Anyone involved in Christian education knows the need for good resource books. Six volumes of 77 Dynamic Ideas For … (Standard, 48pp., and $1.50 each) on subjects from preschoolers to the handicapped are basic but good aids—especially for beginning teachers.
The popular television show, All in the Family, is Spencer Marsh’s basis for Edith the Good (Harper & Row, 82 pp., $5.95, $2.95 pb). Laced with quotes and photos from the show, the book expounds on life and wholeness, illustrating the Presbyterian pastor’s thesis that everyone can be whole.
QUOTEBOOKS: Want to spice up your writing or speaking? Consider these alphabetically-arranged sources.
Quote Unquote (Scripture Press, 396 pp. $6.95, $4.95 pb), compiled by Lloyd Cory, is a volume packed with pithy sayings and anecdotes. Time to Laugh (Harvest House, 198 pp., $2.95 pb) by Bob Williams contains jokes geared more toward the teenage funny bone. In contrast, F. B. Proctor’s Treasury of Quotations on Religious Subjects (Kregel, 826 pp. $14.95) is a reprint of a volume first issued in 1887, featuring sermon notes and outlines on 3,000 subjects.
For the newest on current issues within Christian education, note the following books: The Religious Education We Need edited by James Lee (Religious Education Press, 174 pp., $8.95 and $5.95 pb), contains six essays by leading Catholic and Protestant educators that present their visions for the future and the improvements they seek. The frustrations of many people are reflected in the title of Morton Kelsey’s new book. Can Christians Be Educated? (Religious Education Press, 154 pp., $5.95 pb). He says yes, and then examines the underlying philosophies and attitudes that prevent learning. In Christian Education for Liberation (Abingdon, 111 pp., $3.95 pb), J. C. Wyn discusses such issues as what Christian education ought to accomplish, its role in moral education, and its relation to the “theology of liberation.”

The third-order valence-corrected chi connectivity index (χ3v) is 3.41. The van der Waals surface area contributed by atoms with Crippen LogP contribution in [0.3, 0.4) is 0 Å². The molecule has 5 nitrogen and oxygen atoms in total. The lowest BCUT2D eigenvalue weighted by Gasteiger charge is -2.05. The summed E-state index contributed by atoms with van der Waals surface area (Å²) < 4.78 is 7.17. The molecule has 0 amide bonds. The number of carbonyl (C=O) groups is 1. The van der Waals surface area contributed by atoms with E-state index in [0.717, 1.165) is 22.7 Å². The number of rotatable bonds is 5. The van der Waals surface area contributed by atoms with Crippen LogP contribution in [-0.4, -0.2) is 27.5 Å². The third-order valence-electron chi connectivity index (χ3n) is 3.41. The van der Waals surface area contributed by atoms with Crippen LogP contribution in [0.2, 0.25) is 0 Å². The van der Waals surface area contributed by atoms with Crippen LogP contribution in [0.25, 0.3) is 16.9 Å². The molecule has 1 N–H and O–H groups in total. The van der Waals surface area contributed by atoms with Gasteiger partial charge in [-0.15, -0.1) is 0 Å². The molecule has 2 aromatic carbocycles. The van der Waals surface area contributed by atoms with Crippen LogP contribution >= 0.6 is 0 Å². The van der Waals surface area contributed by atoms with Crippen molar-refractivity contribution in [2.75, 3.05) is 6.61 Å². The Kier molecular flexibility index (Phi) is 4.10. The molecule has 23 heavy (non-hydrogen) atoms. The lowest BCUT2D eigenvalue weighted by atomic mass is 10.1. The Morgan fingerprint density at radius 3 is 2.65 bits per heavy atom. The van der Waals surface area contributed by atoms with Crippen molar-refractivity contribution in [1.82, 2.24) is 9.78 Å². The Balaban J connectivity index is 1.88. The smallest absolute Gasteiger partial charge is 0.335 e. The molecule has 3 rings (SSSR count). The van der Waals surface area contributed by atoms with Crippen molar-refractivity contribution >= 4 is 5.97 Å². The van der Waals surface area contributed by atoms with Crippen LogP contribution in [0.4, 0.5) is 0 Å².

In this day of mass communication, personal communication is endangered. Earle Koile thinks that learning to listen is essential and attempts to teach the reader to do just that. But Listening as a Way of Becoming (Regency, 131 pp., $5.95) is a little too psychological and clinical to be of help to the average person.
Proud Parenthood (Abingdon, 128 pp., $6.95) by Joseph L. Felix is a delightful book by a child psychologist who writes from the perspective of parenthood and psychology. Felix is particularly concerned to help parents draw on their own resources in developing solutions to some of the common problems of family living.
The Winter 1977 issue of Union Seminary Quarterly Review has four articles on aspects of “The Evangelicals” that should be of interest to those who choose that label as well as others: social conservatism, biblical hermeneutics, and the roles of women and of blacks. For a copy send $3 to 3041 Broadway, New York, New York 10027.
Five essays by Fuller Seminary students compose the latest (October) issue of Studia Biblica et Theologica. Among them are studies of “I Am” in John, the cursing of the fig tree, and the role of Charles Hodge in opposing the Presbyterian reunion of 1869. Subscriptions to the twice-yearly journal are $5 and should be sent to Gary Tuttle, 125 Harper Ave., New Haven, Connecticut 06515.